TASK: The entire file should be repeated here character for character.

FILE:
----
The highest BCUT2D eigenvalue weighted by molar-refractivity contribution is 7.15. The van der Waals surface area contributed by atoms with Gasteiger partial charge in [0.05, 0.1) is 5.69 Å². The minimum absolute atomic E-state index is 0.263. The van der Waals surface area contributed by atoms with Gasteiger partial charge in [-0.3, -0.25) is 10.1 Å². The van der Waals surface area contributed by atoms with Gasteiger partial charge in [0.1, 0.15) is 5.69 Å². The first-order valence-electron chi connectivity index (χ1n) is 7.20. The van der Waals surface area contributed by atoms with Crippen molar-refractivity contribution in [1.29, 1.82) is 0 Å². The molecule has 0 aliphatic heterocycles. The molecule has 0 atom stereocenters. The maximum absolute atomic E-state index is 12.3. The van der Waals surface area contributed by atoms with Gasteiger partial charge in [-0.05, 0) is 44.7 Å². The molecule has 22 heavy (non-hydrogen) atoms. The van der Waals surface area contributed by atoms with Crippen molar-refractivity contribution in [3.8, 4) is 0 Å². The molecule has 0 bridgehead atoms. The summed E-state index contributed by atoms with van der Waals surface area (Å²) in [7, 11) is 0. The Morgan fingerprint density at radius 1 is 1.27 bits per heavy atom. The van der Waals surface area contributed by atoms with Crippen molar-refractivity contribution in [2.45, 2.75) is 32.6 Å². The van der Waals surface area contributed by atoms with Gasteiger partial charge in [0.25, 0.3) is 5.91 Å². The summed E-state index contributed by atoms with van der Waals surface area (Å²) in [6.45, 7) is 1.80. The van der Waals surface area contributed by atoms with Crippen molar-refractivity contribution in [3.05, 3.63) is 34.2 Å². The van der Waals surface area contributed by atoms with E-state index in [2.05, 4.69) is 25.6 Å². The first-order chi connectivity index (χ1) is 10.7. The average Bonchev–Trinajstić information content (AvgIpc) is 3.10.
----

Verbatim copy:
The highest BCUT2D eigenvalue weighted by molar-refractivity contribution is 7.15. The van der Waals surface area contributed by atoms with Gasteiger partial charge in [0.05, 0.1) is 5.69 Å². The minimum absolute atomic E-state index is 0.263. The van der Waals surface area contributed by atoms with Gasteiger partial charge in [-0.3, -0.25) is 10.1 Å². The van der Waals surface area contributed by atoms with Gasteiger partial charge in [0.1, 0.15) is 5.69 Å². The first-order valence-electron chi connectivity index (χ1n) is 7.20. The van der Waals surface area contributed by atoms with Crippen molar-refractivity contribution in [1.29, 1.82) is 0 Å². The molecule has 0 aliphatic heterocycles. The molecule has 0 atom stereocenters. The maximum absolute atomic E-state index is 12.3. The van der Waals surface area contributed by atoms with Gasteiger partial charge in [-0.05, 0) is 44.7 Å². The molecule has 22 heavy (non-hydrogen) atoms. The van der Waals surface area contributed by atoms with Crippen molar-refractivity contribution in [3.8, 4) is 0 Å². The molecule has 0 bridgehead atoms. The summed E-state index contributed by atoms with van der Waals surface area (Å²) in [7, 11) is 0. The Morgan fingerprint density at radius 1 is 1.27 bits per heavy atom. The van der Waals surface area contributed by atoms with Crippen molar-refractivity contribution in [2.45, 2.75) is 32.6 Å². The van der Waals surface area contributed by atoms with Gasteiger partial charge in [0.25, 0.3) is 5.91 Å². The summed E-state index contributed by atoms with van der Waals surface area (Å²) in [6.45, 7) is 1.80. The van der Waals surface area contributed by atoms with Crippen molar-refractivity contribution in [3.05, 3.63) is 34.2 Å². The van der Waals surface area contributed by atoms with E-state index in [2.05, 4.69) is 25.6 Å². The first-order chi connectivity index (χ1) is 10.7. The average Bonchev–Trinajstić information content (AvgIpc) is 3.10.